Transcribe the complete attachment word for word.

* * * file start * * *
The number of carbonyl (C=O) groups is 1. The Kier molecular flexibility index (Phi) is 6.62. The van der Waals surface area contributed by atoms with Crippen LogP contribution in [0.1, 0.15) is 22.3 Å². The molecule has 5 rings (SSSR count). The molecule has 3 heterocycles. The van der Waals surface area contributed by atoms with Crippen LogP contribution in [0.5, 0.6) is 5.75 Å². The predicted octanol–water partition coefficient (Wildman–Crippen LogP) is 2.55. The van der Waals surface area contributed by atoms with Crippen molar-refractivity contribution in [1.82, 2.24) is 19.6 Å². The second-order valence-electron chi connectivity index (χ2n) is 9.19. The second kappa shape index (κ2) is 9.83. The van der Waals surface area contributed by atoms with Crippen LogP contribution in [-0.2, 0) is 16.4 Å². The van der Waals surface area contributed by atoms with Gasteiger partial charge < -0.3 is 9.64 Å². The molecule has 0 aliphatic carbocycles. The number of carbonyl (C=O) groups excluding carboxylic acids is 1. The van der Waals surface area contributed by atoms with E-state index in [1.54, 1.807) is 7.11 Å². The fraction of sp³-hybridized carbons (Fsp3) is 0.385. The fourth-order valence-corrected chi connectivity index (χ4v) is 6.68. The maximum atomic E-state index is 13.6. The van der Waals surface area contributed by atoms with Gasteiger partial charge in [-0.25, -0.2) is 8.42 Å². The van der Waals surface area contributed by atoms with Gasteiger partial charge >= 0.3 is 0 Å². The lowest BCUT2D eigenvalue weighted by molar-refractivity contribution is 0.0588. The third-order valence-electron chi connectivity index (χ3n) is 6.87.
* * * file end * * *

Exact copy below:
The number of carbonyl (C=O) groups is 1. The Kier molecular flexibility index (Phi) is 6.62. The van der Waals surface area contributed by atoms with Crippen LogP contribution in [0.1, 0.15) is 22.3 Å². The molecule has 5 rings (SSSR count). The molecule has 3 heterocycles. The van der Waals surface area contributed by atoms with Crippen LogP contribution in [0.5, 0.6) is 5.75 Å². The predicted octanol–water partition coefficient (Wildman–Crippen LogP) is 2.55. The van der Waals surface area contributed by atoms with Crippen molar-refractivity contribution in [1.82, 2.24) is 19.6 Å². The second-order valence-electron chi connectivity index (χ2n) is 9.19. The second kappa shape index (κ2) is 9.83. The van der Waals surface area contributed by atoms with Crippen LogP contribution in [-0.2, 0) is 16.4 Å². The van der Waals surface area contributed by atoms with Gasteiger partial charge < -0.3 is 9.64 Å². The molecule has 0 aliphatic carbocycles. The number of carbonyl (C=O) groups excluding carboxylic acids is 1. The van der Waals surface area contributed by atoms with E-state index in [1.54, 1.807) is 7.11 Å². The fraction of sp³-hybridized carbons (Fsp3) is 0.385. The fourth-order valence-corrected chi connectivity index (χ4v) is 6.68. The maximum atomic E-state index is 13.6. The van der Waals surface area contributed by atoms with Gasteiger partial charge in [-0.25, -0.2) is 8.42 Å². The van der Waals surface area contributed by atoms with Gasteiger partial charge >= 0.3 is 0 Å². The lowest BCUT2D eigenvalue weighted by molar-refractivity contribution is 0.0588. The third-order valence-electron chi connectivity index (χ3n) is 6.87.